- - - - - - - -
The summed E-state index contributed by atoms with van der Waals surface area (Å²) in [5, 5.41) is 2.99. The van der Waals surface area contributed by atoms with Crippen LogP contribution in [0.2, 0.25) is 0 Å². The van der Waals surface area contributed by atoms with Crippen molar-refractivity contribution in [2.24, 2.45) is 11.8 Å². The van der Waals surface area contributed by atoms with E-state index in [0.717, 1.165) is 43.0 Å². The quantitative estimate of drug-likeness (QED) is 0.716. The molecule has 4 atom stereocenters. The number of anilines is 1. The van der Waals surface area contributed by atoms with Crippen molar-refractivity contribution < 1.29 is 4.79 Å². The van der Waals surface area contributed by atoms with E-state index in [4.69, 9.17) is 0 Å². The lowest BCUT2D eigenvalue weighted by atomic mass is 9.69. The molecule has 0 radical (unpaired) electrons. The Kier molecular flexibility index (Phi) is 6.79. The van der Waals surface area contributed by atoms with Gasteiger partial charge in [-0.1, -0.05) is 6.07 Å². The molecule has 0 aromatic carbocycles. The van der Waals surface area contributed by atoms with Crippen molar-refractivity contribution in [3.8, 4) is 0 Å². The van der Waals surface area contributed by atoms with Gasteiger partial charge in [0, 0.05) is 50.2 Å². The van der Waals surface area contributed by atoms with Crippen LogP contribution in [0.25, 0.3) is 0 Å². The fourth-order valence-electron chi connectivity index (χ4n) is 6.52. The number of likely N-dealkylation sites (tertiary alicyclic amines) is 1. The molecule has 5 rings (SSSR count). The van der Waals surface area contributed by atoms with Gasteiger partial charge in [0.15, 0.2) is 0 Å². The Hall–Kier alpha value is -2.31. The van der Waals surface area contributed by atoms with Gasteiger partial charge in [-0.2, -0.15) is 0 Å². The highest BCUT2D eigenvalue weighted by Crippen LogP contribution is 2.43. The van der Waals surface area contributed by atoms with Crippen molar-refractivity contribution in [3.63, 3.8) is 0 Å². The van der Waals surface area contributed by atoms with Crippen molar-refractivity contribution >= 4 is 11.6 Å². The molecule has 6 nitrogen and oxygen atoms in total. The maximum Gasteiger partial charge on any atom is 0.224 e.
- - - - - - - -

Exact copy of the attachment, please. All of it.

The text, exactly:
The summed E-state index contributed by atoms with van der Waals surface area (Å²) in [5, 5.41) is 2.99. The van der Waals surface area contributed by atoms with Crippen LogP contribution in [0.2, 0.25) is 0 Å². The van der Waals surface area contributed by atoms with Crippen molar-refractivity contribution in [2.24, 2.45) is 11.8 Å². The van der Waals surface area contributed by atoms with E-state index in [0.717, 1.165) is 43.0 Å². The quantitative estimate of drug-likeness (QED) is 0.716. The molecule has 4 atom stereocenters. The number of anilines is 1. The van der Waals surface area contributed by atoms with Crippen molar-refractivity contribution < 1.29 is 4.79 Å². The van der Waals surface area contributed by atoms with E-state index in [4.69, 9.17) is 0 Å². The lowest BCUT2D eigenvalue weighted by atomic mass is 9.69. The molecule has 0 radical (unpaired) electrons. The Kier molecular flexibility index (Phi) is 6.79. The van der Waals surface area contributed by atoms with Gasteiger partial charge in [-0.1, -0.05) is 6.07 Å². The molecule has 0 aromatic carbocycles. The van der Waals surface area contributed by atoms with Crippen molar-refractivity contribution in [3.8, 4) is 0 Å². The van der Waals surface area contributed by atoms with Gasteiger partial charge in [0, 0.05) is 50.2 Å². The van der Waals surface area contributed by atoms with Crippen LogP contribution in [0.25, 0.3) is 0 Å². The fourth-order valence-electron chi connectivity index (χ4n) is 6.52. The number of likely N-dealkylation sites (tertiary alicyclic amines) is 1. The molecule has 5 rings (SSSR count). The van der Waals surface area contributed by atoms with Gasteiger partial charge in [0.15, 0.2) is 0 Å². The Hall–Kier alpha value is -2.31. The van der Waals surface area contributed by atoms with Gasteiger partial charge in [-0.2, -0.15) is 0 Å². The highest BCUT2D eigenvalue weighted by Crippen LogP contribution is 2.43. The van der Waals surface area contributed by atoms with Crippen molar-refractivity contribution in [3.63, 3.8) is 0 Å². The van der Waals surface area contributed by atoms with Crippen molar-refractivity contribution >= 4 is 11.6 Å². The molecule has 6 nitrogen and oxygen atoms in total. The maximum Gasteiger partial charge on any atom is 0.224 e.